ROCHESTER, N.Y. (WROC) and WANE Staff Reports — The polar vortex, a rotating bubble of cold air around the North Pole, has put parts of Europe into a deep freeze.
The polar vortex gets its name from a counter-clockwise spin around the North Pole. The constant air mass is protected by the polar jet stream. It weakens in the summer and strengthens in the winter.
Occasionally, the air mass splits and sends cold air southward into the middle latitudes.
At this time, however, the Live Doppler 15 Fury Storm Team’s exclusive 10 Day Forecast through January 22, show our lowest high temperatures only in the upper 20s and our lowest low temps in the upper teens.
So, while the bitter cold present in Europe is not currently in our forecast over the next week and a half, it may eventually rotate around to us in the Midwest after that point, but there is no firm guarantee of this at this time. Continue to check in with the Live Doppler 15 Fury Storm team in the days ahead to be alerted to any changes. You can always check the latest video forecast here.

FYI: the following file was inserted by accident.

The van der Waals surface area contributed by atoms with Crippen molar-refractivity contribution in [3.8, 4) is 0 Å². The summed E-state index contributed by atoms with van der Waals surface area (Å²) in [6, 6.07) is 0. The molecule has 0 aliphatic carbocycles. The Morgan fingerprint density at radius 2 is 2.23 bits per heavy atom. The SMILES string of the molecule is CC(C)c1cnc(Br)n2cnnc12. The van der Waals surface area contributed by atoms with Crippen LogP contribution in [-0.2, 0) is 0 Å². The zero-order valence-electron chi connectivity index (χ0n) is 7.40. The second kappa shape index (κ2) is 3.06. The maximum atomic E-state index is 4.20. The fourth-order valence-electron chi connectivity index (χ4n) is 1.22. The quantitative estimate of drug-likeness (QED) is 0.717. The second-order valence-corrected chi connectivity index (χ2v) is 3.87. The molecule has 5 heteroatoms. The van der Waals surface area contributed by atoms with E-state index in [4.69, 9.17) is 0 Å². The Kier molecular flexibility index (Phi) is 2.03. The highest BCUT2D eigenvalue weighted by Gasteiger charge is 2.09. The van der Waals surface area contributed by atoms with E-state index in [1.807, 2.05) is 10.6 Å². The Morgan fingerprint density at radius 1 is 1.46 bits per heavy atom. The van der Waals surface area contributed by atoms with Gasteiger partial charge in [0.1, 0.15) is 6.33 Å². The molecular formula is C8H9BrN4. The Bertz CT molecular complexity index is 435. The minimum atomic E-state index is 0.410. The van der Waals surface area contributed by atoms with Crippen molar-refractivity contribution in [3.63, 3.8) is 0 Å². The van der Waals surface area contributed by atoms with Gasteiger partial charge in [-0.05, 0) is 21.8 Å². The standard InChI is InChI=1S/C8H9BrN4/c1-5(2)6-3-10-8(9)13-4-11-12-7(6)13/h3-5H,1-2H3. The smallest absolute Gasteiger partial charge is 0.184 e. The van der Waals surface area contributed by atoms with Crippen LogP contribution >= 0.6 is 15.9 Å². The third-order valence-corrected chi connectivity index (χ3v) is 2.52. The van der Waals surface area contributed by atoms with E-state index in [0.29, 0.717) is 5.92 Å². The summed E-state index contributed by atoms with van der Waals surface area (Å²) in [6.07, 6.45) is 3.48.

In recent years, the polar vortex caught on as a buzzword and became one of the most recognizable “new” terms in meteorology, even though the polar vortex itself has been known about and studied within the weather community for decades.
When the polar vortex is strong, it remains solidly in place over the poles. When it starts to weaken as warmer air “injects” into the poles, the stronghold can erode away and cooler air can be forced southward, where more people live and will be impacted by an arctic blast. While the polar vortex is always around, we only feel its cold a few times a year, if at all.
WHERE THE POLAR VORTEX IS HEADED
Note the United States at the bottom of this image. See where the purple colors are over Alaska, Russia and northern Canada. That is the polar vortex. Image as of Tuesday, January 12.